Danish artist Olafur Eliasson turns on the waterworks this week with The New York City Waterfalls. How do the falls measure up? What are the best ways to view them? You know TONY's swimming with details.
Wed Jun 25 2008
Rendering: Courtesy Of Public Art Fund
The New York City Waterfalls
Dates: Thu 26–Oct 13
Hours: Daily 7am–10pm (the falls are lit at sunset)
1. Brooklyn Bridge, Brooklyn anchorage
2. Governors Island by Soissons Dock ferry landing
3. East River near Pier 35 (north of Rutgers Street), Lower East Side
4. East River near Piers 4 and 5, Brooklyn Heights
BEST VANTAGE POINTS
Manhattan Bridge pedestrian walkway
Pier 17, South Street Seaport
Battery Park City Esplanade
Fulton Ferry Landing, Dumbo, Brooklyn
Brooklyn Heights Promenade between Joralemon and Remsen Sts
FACTS AND FIGURES
The four waterfalls pump out a total of 35,000 gallons of water per minute. That’s pretty puny compared with the 35 million gallons per minute cascading down Niagara Falls, but vastly more impressive than a New York City fire hydrant, which sputters out a mere 1,000 gallons.
The biggest waterfall, located between Piers 4 and 5 in Brooklyn, is 120 feet tall, just 31 feet shy of the Statue of Liberty (sans pedestal) .
The privately-funded project costs $15 million—a bargain when you consider the $21 million shelled out for Christo and Jeanne-Claude’s The Gates.
Circle Line Downtown Water Tours
Pier 16, South Street Seaport (866-925-4631, circlelinedowntown.com)
Free half-hour tours of The New York City Waterfalls are offered daily 9am–8:30pm and include taped audio commentary from Eliasson. Space is limited, though, and advance registration is required. Hour-long tours aboard the Zephyr aren’t free, but they cover more territory ($25, seniors $23, children $15).
Circle Line Sightseeing Cruises
Pier 83, W 42nd St at Twelfth Ave (212-563-3200, circleline42.com). Two-hour tours daily 11:30am, 3:30, 7pm; $16–$27. Three-hour tours daily 9:30am–4:30pm, $18–$31.
Not to be confused with Circle Line Downtown, this 63-year-old operation offers leisurely two- and three-hour harbor tours. Or, for $50,000, you can book a private Waterfalls package that includes a gold-encrusted bottle of Dom Pérignon, diamond earrings from Tiffany & Co., Knipschildt truffles, dinner courtesy of Daniel Boulud’s Feast & Fêtes catering, and a stay at one of Gotham’s snazziest hotels. Um, how much for a rowboat and a night at HoJo?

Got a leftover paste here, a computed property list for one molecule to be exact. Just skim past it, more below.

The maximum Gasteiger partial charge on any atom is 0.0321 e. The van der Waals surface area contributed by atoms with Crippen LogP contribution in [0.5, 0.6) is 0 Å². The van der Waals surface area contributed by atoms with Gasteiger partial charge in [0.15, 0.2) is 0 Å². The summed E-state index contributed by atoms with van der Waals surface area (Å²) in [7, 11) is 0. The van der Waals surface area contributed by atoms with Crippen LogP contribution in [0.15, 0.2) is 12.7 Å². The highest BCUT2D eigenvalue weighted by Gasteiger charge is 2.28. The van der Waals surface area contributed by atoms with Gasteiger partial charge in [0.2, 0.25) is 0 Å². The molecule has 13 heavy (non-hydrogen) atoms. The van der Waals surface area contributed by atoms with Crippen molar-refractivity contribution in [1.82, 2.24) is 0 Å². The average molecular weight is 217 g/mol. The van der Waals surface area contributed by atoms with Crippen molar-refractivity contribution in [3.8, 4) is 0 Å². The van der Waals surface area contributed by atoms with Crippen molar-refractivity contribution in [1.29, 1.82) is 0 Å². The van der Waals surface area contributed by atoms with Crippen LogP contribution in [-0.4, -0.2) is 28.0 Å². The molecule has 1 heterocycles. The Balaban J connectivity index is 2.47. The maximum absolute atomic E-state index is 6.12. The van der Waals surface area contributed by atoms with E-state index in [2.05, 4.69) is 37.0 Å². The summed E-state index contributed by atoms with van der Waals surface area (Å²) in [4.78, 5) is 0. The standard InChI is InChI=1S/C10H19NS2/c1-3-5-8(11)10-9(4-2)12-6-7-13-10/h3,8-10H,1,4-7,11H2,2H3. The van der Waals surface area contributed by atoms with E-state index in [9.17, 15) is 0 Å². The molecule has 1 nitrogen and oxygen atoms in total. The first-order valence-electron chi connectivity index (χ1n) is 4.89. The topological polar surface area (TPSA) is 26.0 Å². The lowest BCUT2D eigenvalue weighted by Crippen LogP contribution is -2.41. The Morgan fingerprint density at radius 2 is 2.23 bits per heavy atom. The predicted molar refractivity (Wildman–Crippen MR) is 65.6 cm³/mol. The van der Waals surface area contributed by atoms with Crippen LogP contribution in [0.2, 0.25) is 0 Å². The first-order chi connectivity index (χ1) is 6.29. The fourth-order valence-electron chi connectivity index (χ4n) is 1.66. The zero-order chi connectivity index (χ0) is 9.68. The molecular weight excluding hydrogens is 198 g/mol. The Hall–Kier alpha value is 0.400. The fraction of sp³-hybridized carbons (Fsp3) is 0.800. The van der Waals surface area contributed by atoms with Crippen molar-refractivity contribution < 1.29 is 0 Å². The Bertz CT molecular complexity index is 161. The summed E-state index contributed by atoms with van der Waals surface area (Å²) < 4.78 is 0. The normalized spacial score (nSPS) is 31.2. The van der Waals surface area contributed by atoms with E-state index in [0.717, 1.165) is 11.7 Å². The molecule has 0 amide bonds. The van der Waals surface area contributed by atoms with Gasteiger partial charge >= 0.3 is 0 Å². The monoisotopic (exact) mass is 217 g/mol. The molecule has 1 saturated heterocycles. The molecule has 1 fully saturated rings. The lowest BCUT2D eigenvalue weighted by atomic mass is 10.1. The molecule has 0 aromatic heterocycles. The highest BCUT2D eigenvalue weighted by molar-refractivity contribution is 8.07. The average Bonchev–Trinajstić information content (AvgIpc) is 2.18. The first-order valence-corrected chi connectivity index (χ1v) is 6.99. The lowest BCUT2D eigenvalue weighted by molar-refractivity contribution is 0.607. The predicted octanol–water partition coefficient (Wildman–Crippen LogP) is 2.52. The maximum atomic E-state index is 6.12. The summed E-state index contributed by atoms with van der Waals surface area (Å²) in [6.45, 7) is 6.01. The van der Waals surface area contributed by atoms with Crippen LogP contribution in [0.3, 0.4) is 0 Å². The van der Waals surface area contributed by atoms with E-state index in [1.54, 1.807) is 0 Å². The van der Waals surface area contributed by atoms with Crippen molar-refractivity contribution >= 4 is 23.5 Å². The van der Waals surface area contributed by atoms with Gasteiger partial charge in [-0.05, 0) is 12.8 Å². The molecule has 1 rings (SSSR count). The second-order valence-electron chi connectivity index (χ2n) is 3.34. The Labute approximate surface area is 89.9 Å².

Classic Harbor Line Yacht Cruise
Pier 59, W 18th St at the Hudson River (646-336-5270, sail-nyc.com). Mon–Wed 6:30pm; Thu, Sat, Sun 2:30, 4:30, 6:30pm; Fri 2:30, 4:30, 6:30, 8:45pm. $40–$50.
See the waterfalls in style (as well as the Statue of Liberty, Ellis Island and other harbor attractions) aboard the 80-foot Manhattan. It’s a hell of a lot classier than riding the Staten Island Ferry—and with complimentary champagne, a lot more fun.
New York Water Taxi Tour
Pier 17, South Street Seaport (212-742-1969, nywatertaxi.com). Mon–Fri 11am–5pm; Sat, Sun 11am–6pm. $25, seniors $20, children $15.
A water taxi isn’t the most glamorous way to see Eliasson’s masterpieces, but this 60-minute jaunt gets you close enough to feel the spray on your face. Want some turf with your surf? For $45, you can rent a bike for up to four hours and see the sites from the shore. Then return your two-wheeler to the NYWT kiosk at South Street Seaport and take the boat ride at no additional cost. (Bikes available 10am–6pm daily.)